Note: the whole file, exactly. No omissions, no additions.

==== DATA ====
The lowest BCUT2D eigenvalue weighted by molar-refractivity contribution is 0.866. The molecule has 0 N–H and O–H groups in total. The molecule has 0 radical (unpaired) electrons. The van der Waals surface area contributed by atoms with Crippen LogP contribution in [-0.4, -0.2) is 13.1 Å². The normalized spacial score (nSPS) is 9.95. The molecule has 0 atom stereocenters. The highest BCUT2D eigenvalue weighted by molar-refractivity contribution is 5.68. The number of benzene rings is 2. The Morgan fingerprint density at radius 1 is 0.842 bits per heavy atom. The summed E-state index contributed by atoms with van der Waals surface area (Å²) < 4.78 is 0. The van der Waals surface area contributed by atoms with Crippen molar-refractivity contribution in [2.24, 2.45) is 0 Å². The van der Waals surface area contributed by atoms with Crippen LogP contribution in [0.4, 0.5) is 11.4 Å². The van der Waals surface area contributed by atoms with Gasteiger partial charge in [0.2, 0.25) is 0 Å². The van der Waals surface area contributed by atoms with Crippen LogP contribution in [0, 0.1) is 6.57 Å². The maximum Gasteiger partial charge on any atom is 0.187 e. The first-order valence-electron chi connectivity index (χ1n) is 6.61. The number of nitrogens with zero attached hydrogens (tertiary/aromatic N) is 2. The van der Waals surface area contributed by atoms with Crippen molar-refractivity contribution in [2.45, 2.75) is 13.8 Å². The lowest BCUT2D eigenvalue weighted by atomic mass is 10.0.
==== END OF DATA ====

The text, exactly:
The lowest BCUT2D eigenvalue weighted by molar-refractivity contribution is 0.866. The molecule has 0 N–H and O–H groups in total. The molecule has 0 radical (unpaired) electrons. The van der Waals surface area contributed by atoms with Crippen LogP contribution in [-0.4, -0.2) is 13.1 Å². The normalized spacial score (nSPS) is 9.95. The molecule has 0 atom stereocenters. The highest BCUT2D eigenvalue weighted by molar-refractivity contribution is 5.68. The number of benzene rings is 2. The Morgan fingerprint density at radius 1 is 0.842 bits per heavy atom. The summed E-state index contributed by atoms with van der Waals surface area (Å²) < 4.78 is 0. The van der Waals surface area contributed by atoms with Crippen molar-refractivity contribution in [2.24, 2.45) is 0 Å². The van der Waals surface area contributed by atoms with Crippen LogP contribution in [0.4, 0.5) is 11.4 Å². The van der Waals surface area contributed by atoms with Gasteiger partial charge in [0.2, 0.25) is 0 Å². The van der Waals surface area contributed by atoms with Crippen LogP contribution in [0, 0.1) is 6.57 Å². The maximum Gasteiger partial charge on any atom is 0.187 e. The first-order valence-electron chi connectivity index (χ1n) is 6.61. The number of nitrogens with zero attached hydrogens (tertiary/aromatic N) is 2. The van der Waals surface area contributed by atoms with Crippen molar-refractivity contribution in [2.45, 2.75) is 13.8 Å². The lowest BCUT2D eigenvalue weighted by atomic mass is 10.0.